To state, and far beyond

From the moment he picked up the 3-pound-9-ounce discus during his freshman year, Liberty’s Reno Tu’ufuli wanted to become the best thrower he possibly could be.

Working on his strength, footwork and technique for four hours a day the past few years has paid dividends for the 6-foot-4-inch, 270-pound senior, who has become one of the top throwers in the world for his age group.

Yet Tu’ufuli doesn’t let it go to his head. He’s still the typical teenager that gets his homework done, hangs out with friends on the weekend and participates in every local track meet, despite being the heavy favorite week in and week out.

Tu’ufuli, who is expected to take a full-ride scholarship to Iowa, said he has some unfinished business in his high school career. He’ll get the opportunity to check off some of his goals Saturday in the Sunrise Region meet at Palo Verde. The Sunrise and Sunset Region meets begin at 8 a.m. Saturday with track preliminaries and finals in some field events, including the boys discus.

“I’m hoping to win both events (discus and shot put) in regionals and then beat the state meet records at state,” he said. “I’m also pretty close to both (national records). I’m due for a new personal record, so I’m hoping I can get it. I’ve passed 200 (feet in the discus) a couple of times in practice, but I’m just hoping to get it on paper.”

His throws coach, Tim Cagle, doesn’t think his goals are out of reach.

“Reno is going to be doing big things just because of his work ethic,” Cagle said. “He’s going to be a double state champion. The sky’s the limit with him. I believe him when he says one day he’s going to throw in the 230s, 240s.”

Tu’ufuli’s desire to succeed only intensified after a seventh-place finish at the World Youth Championships in July in Donetsk, Ukraine. His discus performance was first among all Americans.

“When I did the worlds I’ve never felt anything like that,” Tu’ufuli said. “The experience, the feeling I got, there’s really nothing like it. I’m hoping to get a greater feeling than that, maybe even the Olympics. It’s the best feeling I’ve ever had in my life.”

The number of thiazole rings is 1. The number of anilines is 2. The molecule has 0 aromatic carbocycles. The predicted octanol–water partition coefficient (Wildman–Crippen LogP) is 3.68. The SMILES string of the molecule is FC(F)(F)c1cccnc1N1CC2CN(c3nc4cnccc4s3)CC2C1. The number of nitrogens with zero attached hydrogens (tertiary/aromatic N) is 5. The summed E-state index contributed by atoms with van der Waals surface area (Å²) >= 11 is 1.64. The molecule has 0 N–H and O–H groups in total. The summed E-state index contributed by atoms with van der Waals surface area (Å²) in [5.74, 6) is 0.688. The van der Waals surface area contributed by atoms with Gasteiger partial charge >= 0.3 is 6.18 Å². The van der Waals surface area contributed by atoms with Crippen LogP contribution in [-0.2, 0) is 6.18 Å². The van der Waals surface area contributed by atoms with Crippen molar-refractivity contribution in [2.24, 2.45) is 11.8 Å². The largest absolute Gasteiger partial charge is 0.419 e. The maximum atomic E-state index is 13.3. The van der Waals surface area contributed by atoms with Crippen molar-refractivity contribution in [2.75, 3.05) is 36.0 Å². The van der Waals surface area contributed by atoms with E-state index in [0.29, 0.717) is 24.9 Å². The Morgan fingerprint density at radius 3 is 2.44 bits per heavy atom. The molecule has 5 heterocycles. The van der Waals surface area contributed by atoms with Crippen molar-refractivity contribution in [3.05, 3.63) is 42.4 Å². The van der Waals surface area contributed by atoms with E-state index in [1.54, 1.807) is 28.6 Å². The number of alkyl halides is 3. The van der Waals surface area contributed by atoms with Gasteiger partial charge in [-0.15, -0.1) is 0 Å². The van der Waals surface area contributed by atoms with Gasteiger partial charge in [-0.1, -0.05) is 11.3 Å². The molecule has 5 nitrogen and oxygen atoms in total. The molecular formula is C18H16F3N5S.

In the past two seasons, Tu’ufuli has fully immersed himself in the sport. He gave up playing his first love of football to focus on throwing, even though he was a first-team All-Southeast League defensive end for the state runner-up Patriots in 2012.

But ever since he went all in, he has become a hot commodity on the recruiting trail. He garnered national attention after throwing 196 feet, 10 inches, in the discus April 5 at the Stanford Invitational (Calif.). At the time, the mark placed him first in the nation, according to dyestat.com. It is now third.

Tu’ufuli’s best throw in the shot put is 61 feet, 5½ inches, on April 19 at the Mt. SAC Relays in Walnut, Calif., which ranks 16th in the nation, according to dyestat.com.

At every local meet, other competitors loudly cheer for Tu’ufuli because he represents something bigger than that specific event. He is known as the unofficial “throwing” representative for Nevada. And that’s something he doesn’t take for granted.

“They have a lot of support for me,” Tu’ufuli said. “They always want to see me throw farther because they’ve never really seen anybody throw it that far. To see people throw 60s (in the shot put) and 190s (in the discus), you have to go out of state. It means a lot to me that they want to see me go even farther. When I throw it, I just don’t throw it for myself to get glory, I throw it for everybody else around me.”

The track finals and the remaining field event finals in both region meets will be May 17 at Palo Verde.

Contact reporter Ashton Feruson at aferguson@reviewjournal.com or 702-383-0430.

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